5 best Instruments that sounds good with the Feadog Irish Whistle
By Joao Ferreira
The most common instruments used in Irish traditional music, whose history goes back several hundred years, are the fiddle, tin whistle, flutes and Uilleann pipes. Instruments such as button accordion and concertina made their appearances in Irish traditional music late in the 19th century. The 4-string tenor banjo, first used by Irish musicians in the US in the 1920s, is now fully accepted.
The guitar was used as far back as the 1930s first appearing on some of the recordings of Michael Coleman and his contemporaries. The bouzouki only entered the traditional Irish music world in the late 1960s. The bodhrán is first mentioned in a translated English document in the 17th century. The saxophone featured in recordings from the early 20th century most notably in Paddy Killoran’s Pride of Erin Orchestra.
Today, we are going to talk about 5 of them. Because they are considered by the most musicians the main instruments to play with a tin whistle.
It is an Irish frame drum ranging from 25 to 65 cm (10–26 in) in diameter, with most drums measuring 35–45 cm (14–18 in). The bodhrán evolved in the mid-19th century from the tambourine, which can be heard on some Irish music recordings dating back to the 1920s and viewed in a pre-Famine painting. The bodhrán itself did not gain wide recognition as a legitimate musical instrument until the Irish traditional music resurgence in the 1960s in which it became known through the music of Seán Ó Riada.
2- Acoustic Guitar
The guitar is not traditional in Irish music but has become widely accepted in modern sessions. The guitarist follows the leading melody player or singer precisely rather than trying to control the rhythm. Most guitar parts take inspiration and direction from the melody, rather than driving the melody as in other acoustic genres.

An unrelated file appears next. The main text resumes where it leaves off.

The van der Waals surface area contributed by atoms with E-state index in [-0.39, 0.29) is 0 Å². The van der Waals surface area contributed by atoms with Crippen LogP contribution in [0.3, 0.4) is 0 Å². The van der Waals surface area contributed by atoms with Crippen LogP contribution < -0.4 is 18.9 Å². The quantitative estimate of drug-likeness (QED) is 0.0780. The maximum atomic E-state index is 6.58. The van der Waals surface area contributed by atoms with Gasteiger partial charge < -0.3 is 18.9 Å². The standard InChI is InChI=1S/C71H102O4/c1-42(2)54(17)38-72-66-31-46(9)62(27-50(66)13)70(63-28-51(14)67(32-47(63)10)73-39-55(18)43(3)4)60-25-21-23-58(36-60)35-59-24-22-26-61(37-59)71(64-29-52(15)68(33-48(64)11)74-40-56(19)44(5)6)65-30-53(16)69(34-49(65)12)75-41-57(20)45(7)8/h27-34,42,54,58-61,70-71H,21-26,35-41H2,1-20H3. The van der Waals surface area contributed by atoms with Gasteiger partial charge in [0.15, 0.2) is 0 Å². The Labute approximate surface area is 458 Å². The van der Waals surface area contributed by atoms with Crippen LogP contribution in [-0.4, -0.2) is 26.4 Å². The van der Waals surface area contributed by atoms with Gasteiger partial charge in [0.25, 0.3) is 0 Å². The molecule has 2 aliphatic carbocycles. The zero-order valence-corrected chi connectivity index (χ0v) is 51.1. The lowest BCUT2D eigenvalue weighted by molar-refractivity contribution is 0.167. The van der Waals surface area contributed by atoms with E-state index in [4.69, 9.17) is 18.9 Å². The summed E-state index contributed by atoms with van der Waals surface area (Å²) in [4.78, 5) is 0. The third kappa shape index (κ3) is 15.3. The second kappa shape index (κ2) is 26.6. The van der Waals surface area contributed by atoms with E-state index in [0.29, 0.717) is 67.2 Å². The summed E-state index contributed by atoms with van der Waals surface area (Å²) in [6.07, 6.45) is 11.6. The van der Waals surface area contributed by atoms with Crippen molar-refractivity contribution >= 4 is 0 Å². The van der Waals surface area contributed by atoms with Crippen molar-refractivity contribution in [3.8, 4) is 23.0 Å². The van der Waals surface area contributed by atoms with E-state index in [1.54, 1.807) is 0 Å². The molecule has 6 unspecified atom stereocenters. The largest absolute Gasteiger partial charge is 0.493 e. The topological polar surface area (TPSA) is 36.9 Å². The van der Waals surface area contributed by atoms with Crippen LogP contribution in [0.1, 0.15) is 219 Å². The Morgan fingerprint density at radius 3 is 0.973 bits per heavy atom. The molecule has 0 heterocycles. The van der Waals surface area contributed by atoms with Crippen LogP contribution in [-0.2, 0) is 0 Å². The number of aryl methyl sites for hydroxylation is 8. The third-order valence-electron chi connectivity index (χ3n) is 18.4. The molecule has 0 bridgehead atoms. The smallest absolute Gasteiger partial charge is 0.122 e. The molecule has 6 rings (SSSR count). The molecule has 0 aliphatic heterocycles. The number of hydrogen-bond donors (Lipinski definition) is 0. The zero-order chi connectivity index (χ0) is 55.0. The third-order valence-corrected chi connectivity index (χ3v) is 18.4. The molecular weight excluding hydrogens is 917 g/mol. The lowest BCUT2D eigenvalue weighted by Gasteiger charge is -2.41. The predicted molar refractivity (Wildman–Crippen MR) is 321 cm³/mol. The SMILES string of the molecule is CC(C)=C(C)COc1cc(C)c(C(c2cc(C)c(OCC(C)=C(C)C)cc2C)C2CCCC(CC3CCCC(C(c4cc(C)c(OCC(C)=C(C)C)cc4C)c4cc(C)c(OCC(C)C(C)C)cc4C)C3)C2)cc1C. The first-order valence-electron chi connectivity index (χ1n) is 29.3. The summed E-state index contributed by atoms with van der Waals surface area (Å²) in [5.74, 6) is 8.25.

One of the most important instruments in the traditional repertoire, the fiddle (or violin – there is no physical difference) is played differently in widely varying regional styles. The best-known regional fiddling traditions are from Donegal, Sligo and Clare. The fiddling tradition of Sligo is perhaps most recognisable to outsiders, due to the popularity of American-based performers like Lad O’Beirne, Michael Coleman, John McGrath, James Morrison and Paddy Killoran.
The accordion plays a major part in modern Irish music. The accordion spread to Ireland late in the 19th century. In its ten-key form, it is claimed that it was popular across the island. It was recorded in the US by John Kimmel, The Flanagan Brothers, Eddie Herborn and Peter Conlon. Modern Irish accordion players generally prefer the 2 row button accordion. Unlike similar accordions used in other European and American music traditions, the rows are tuned a semi-tone apart. This allows the instrument to be played chromatically in melody. The piano accordion became highly popular during the 1950s and has flourished to the present day in bands and for old time Irish dance music.
Although not traditional, the Irish bouzouki has found a home in the modern Irish traditional music scene. The Greek bouzouki was introduced to Irish traditional music in the late 1960s by Johnny Moynihan and then popularised by Dónal Lunny, Andy Irvine, and Alec Finn. Today’s Irish bouzouki (usually) has four courses of two strings.
Likely it might come up some controversy on that list, but certainly most of the Irish traditional musicians will agree that most of these instruments sound lovely with a tin whistle.
I believe after these 5 inspiring Irish instruments you`ve got interested to start and learn how to play our Feadog Whistles. Browse our website and look for the one that fits your needs. If you are already a player becomes our fan visiting our Instagram, Facebook and Twitter to be aware of tips and further information.